MAGNETIC RESONANCE IMAGING OF CEREBROVASCULAR REACTIVITY USING GAS INHALATION CHALLENGES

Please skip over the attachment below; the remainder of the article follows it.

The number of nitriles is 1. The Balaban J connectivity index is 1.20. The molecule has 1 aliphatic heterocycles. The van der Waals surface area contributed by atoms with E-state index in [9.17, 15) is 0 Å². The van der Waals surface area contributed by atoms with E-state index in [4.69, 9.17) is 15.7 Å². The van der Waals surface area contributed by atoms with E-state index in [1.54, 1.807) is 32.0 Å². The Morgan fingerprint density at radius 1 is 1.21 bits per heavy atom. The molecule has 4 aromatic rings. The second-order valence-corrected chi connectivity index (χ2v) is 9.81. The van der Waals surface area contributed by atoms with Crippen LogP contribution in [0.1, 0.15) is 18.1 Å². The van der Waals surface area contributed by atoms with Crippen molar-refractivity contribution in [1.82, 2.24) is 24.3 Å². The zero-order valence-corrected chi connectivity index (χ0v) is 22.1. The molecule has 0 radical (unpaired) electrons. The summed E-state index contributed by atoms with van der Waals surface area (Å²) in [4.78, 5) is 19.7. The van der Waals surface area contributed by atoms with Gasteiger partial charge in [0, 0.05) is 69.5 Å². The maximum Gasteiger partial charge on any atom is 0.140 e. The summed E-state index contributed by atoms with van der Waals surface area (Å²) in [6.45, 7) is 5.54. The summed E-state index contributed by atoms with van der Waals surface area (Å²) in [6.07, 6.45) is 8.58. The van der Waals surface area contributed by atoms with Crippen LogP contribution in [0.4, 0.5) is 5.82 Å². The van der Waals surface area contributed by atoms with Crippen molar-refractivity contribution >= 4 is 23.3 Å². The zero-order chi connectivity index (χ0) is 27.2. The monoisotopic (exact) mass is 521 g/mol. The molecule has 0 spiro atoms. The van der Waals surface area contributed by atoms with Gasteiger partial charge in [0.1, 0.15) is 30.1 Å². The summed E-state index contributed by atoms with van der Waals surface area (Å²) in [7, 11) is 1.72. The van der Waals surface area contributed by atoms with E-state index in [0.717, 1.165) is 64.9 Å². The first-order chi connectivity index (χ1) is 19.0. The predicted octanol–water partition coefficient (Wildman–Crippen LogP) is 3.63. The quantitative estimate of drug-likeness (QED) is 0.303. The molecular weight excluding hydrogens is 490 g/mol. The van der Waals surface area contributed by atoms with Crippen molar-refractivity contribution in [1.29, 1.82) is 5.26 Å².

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Cerebrovascular reactivity (CVR) is a measure of dilation capacity of cerebral vasculature. It is an important biomarker for the vascular functionality and integrity, and may have clinical indications in stroke, atherosclerosis, Moyamoya disease, multiple sclerosis, brain tumor, and other neurological disorders. The most commonly used approach to measure CVR is by applying a physiological maneuver to alter the arterial carbon dioxide (CO2) concentration (e.g. inhaling a small amount of CO2 which is a potent vasodilator), while continuously acquiring BOLD MR images. However, the current method suffers from several limitations related to specificity, sensitivity, and physiological modeling of the measured signal. The goal of my thesis study is to improve on these aspects and ultimately provide a clinically-ready CVR imaging procedure that could v be immediately translational. The proposal’s goals have been accomplished through the following specific aims: Aim 1: Improve the specificity of CVR signal by optimization of imaging protocol. Although positive CVR, i.e. increased BOLD signal with CO2 inhalation, is expected in healthy brain, recently the presence of negative CVR has been reported using the current CVR imaging protocol, which can potentially compromise the interpretability of CVR data in clinical applications. In Aim 1, we performed simulation and experimental studies to provide a mechanistic understanding of this observation and showed that the negative CVR reported in the literature is an artifactual signal due to improper selection of imaging parameter. We further re-optimize the BOLD imaging parameters such that negative CVR is no longer present. Aim 2: Improve the sensitivity of CVR mapping by applying a fast imaging technology, multiband MRI sequence. CVR mapping inherently has low sensitivity as it relies on small BOLD signal changes in response to CO2 inhalation, similar to fMRI. Recently, it has been shown that brain fMRI signal can be more robustly measured when using a fast imaging technology called multiband acquisition, and the technology has received wide attention. We hypothesize that multiband acquisition can also improve the sensitivity of vi CVR data, by collecting images at a higher temporal resolution. In Aim 2, we examined the benefit of multiband acquisition in CVR mapping by comparing CVR data collected with multiband factor of 2 (imaging two times faster) and 3 (imaging three times faster) to those with regular acquisition. Aim 3: Investigate modeling and nonlinearity issues in CVR data analysis. The previous two aims examined data acquisition strategies in CVR mapping. The present aim focuses on issues related to data analysis. A linear relationship is usually assumed between EtCO2 and the BOLD signal, making linear model the most widely used model in CVR analysis. However, recent reports have suggested a nonlinear relationship between BOLD signal and arterial CO2 concentration. In Aim 3, we proposed an improved modeling scheme that incorporates possible nonlinearity while preserving the linear effect, through which we investigated the extent of nonlinear effect in CVR data and its dependence on age.